The following questions deal with the change in mental imagery of words when gaining suffixes.

Whereas the previous set of questions dealt with immediate and automatic notice of colour in a word, this set allows further focus and consideration of the connections between the colours and mental imagery.

When the plural suffix “-s”/”-es”/”-ies” is added, the pinkness of the “s” does not immediately affect the perception of the word, however, when focusing on it and recognizing that it is in the plural form, the mental image changes and gains a pink element in various ways. It is either a pinkish filter which covers the whole image, or perhaps the objects turn pink.

Figure 22 Function words (“the”, “and”, “it”) are perceived as weaker in colour intensity.

39 As far as irregular plural nouns are concerned, the mental images are only sometimes altered by the change of letters and thus colours in the word. The further away the changed letter is from the initial one, the lesser the chances of it being perceived. For example, in the word “knife”, the letter “f” is only fourth in line, hardly affecting Nejc’s perception through the whole-word colour effect. Therefore, when comparing “knife” and “knives”, the change from “f” to “v” is not very noticeable, unless he focuses and looks through the whole-word colour, which is green due to the initial “k”. Figuring that a doubled letter would have more effect in noticing the noun’s plural change, I presented him the words “foot” and “feet” as well; however, the letters “o” and “e” are both orange to him, therefore it did not provide any good results, besides seeing that the mental image did not change due to the colour staying the same. The best change was noticed in the couple “mouse” and “mice”. The word “mouse” is perceived as purple because of purple “m” and pink “s”, whereas “mice” is seen as lighter purple-yellow due to the white “i” and yellow “c” and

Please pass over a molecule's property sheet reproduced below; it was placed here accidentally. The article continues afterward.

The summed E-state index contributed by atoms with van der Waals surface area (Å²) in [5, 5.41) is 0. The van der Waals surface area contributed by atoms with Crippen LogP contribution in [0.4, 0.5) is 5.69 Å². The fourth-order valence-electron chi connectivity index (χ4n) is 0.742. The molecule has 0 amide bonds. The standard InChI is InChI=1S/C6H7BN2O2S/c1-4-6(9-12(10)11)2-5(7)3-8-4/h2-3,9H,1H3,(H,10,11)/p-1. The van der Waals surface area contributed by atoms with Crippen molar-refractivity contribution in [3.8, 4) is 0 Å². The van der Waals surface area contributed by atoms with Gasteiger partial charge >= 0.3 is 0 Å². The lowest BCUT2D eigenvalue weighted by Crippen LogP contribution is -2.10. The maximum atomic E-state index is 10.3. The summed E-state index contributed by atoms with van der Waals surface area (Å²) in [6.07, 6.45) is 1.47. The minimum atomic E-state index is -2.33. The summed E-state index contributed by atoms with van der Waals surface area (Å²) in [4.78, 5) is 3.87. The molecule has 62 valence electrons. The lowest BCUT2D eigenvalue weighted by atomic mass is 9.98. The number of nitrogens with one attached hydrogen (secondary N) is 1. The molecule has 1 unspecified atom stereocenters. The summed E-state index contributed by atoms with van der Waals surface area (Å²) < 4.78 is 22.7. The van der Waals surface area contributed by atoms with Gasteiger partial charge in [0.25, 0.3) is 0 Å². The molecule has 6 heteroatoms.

“e”.